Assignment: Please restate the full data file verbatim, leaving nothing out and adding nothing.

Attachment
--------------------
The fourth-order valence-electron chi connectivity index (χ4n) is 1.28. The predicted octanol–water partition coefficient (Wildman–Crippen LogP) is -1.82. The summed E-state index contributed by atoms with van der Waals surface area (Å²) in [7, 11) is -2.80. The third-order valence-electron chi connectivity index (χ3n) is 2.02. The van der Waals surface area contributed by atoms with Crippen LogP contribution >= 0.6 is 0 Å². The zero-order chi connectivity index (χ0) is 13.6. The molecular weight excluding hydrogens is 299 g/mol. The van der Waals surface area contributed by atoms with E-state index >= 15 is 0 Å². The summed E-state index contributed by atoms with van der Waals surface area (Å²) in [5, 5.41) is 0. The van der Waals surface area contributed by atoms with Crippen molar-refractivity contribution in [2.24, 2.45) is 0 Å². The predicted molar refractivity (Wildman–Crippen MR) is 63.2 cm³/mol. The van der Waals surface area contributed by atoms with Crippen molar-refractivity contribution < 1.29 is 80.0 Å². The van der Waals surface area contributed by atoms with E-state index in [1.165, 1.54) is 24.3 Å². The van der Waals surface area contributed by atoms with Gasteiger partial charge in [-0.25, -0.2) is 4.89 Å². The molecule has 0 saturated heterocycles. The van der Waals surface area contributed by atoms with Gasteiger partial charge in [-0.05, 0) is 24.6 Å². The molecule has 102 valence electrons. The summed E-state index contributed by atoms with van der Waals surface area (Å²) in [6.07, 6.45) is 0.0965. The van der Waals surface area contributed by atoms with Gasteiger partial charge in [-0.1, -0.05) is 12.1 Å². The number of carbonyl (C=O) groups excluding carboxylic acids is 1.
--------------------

The fourth-order valence-electron chi connectivity index (χ4n) is 1.28. The predicted octanol–water partition coefficient (Wildman–Crippen LogP) is -1.82. The summed E-state index contributed by atoms with van der Waals surface area (Å²) in [7, 11) is -2.80. The third-order valence-electron chi connectivity index (χ3n) is 2.02. The van der Waals surface area contributed by atoms with Crippen LogP contribution >= 0.6 is 0 Å². The zero-order chi connectivity index (χ0) is 13.6. The molecular weight excluding hydrogens is 299 g/mol. The van der Waals surface area contributed by atoms with E-state index >= 15 is 0 Å². The summed E-state index contributed by atoms with van der Waals surface area (Å²) in [5, 5.41) is 0. The van der Waals surface area contributed by atoms with Crippen molar-refractivity contribution in [2.24, 2.45) is 0 Å². The predicted molar refractivity (Wildman–Crippen MR) is 63.2 cm³/mol. The van der Waals surface area contributed by atoms with Crippen molar-refractivity contribution < 1.29 is 80.0 Å². The van der Waals surface area contributed by atoms with E-state index in [1.165, 1.54) is 24.3 Å². The van der Waals surface area contributed by atoms with Gasteiger partial charge in [-0.25, -0.2) is 4.89 Å². The molecule has 0 saturated heterocycles. The van der Waals surface area contributed by atoms with Gasteiger partial charge in [-0.05, 0) is 24.6 Å². The molecule has 102 valence electrons. The summed E-state index contributed by atoms with van der Waals surface area (Å²) in [6.07, 6.45) is 0.0965. The van der Waals surface area contributed by atoms with Gasteiger partial charge in [-0.1, -0.05) is 12.1 Å². The number of carbonyl (C=O) groups excluding carboxylic acids is 1.